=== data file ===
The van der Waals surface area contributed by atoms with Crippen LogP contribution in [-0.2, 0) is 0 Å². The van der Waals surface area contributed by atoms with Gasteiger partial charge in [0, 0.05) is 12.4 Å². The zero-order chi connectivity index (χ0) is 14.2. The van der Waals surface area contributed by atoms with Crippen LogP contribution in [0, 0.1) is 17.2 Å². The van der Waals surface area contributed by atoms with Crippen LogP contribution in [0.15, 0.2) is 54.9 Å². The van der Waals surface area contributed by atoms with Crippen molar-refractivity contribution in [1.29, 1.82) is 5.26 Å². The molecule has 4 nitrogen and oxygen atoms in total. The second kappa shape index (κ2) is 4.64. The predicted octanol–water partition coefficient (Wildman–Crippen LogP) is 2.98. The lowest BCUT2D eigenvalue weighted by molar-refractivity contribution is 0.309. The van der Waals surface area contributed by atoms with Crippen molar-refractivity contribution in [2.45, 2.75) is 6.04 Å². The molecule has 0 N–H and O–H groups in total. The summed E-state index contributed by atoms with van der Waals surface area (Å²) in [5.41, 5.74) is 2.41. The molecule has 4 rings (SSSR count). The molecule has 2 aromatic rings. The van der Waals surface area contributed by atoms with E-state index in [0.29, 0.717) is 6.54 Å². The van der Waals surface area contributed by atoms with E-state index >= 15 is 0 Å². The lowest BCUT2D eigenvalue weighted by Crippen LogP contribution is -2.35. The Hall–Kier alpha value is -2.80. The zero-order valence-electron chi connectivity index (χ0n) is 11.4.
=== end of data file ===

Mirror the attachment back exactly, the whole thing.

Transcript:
The van der Waals surface area contributed by atoms with Crippen LogP contribution in [-0.2, 0) is 0 Å². The van der Waals surface area contributed by atoms with Gasteiger partial charge in [0, 0.05) is 12.4 Å². The zero-order chi connectivity index (χ0) is 14.2. The van der Waals surface area contributed by atoms with Crippen LogP contribution in [0, 0.1) is 17.2 Å². The van der Waals surface area contributed by atoms with Crippen LogP contribution in [0.15, 0.2) is 54.9 Å². The van der Waals surface area contributed by atoms with Crippen molar-refractivity contribution in [1.29, 1.82) is 5.26 Å². The molecule has 4 nitrogen and oxygen atoms in total. The second kappa shape index (κ2) is 4.64. The predicted octanol–water partition coefficient (Wildman–Crippen LogP) is 2.98. The lowest BCUT2D eigenvalue weighted by molar-refractivity contribution is 0.309. The van der Waals surface area contributed by atoms with Crippen molar-refractivity contribution in [2.45, 2.75) is 6.04 Å². The molecule has 0 N–H and O–H groups in total. The summed E-state index contributed by atoms with van der Waals surface area (Å²) in [5.41, 5.74) is 2.41. The molecule has 4 rings (SSSR count). The molecule has 2 aromatic rings. The van der Waals surface area contributed by atoms with E-state index in [0.29, 0.717) is 6.54 Å². The van der Waals surface area contributed by atoms with E-state index >= 15 is 0 Å². The lowest BCUT2D eigenvalue weighted by Crippen LogP contribution is -2.35. The Hall–Kier alpha value is -2.80. The zero-order valence-electron chi connectivity index (χ0n) is 11.4.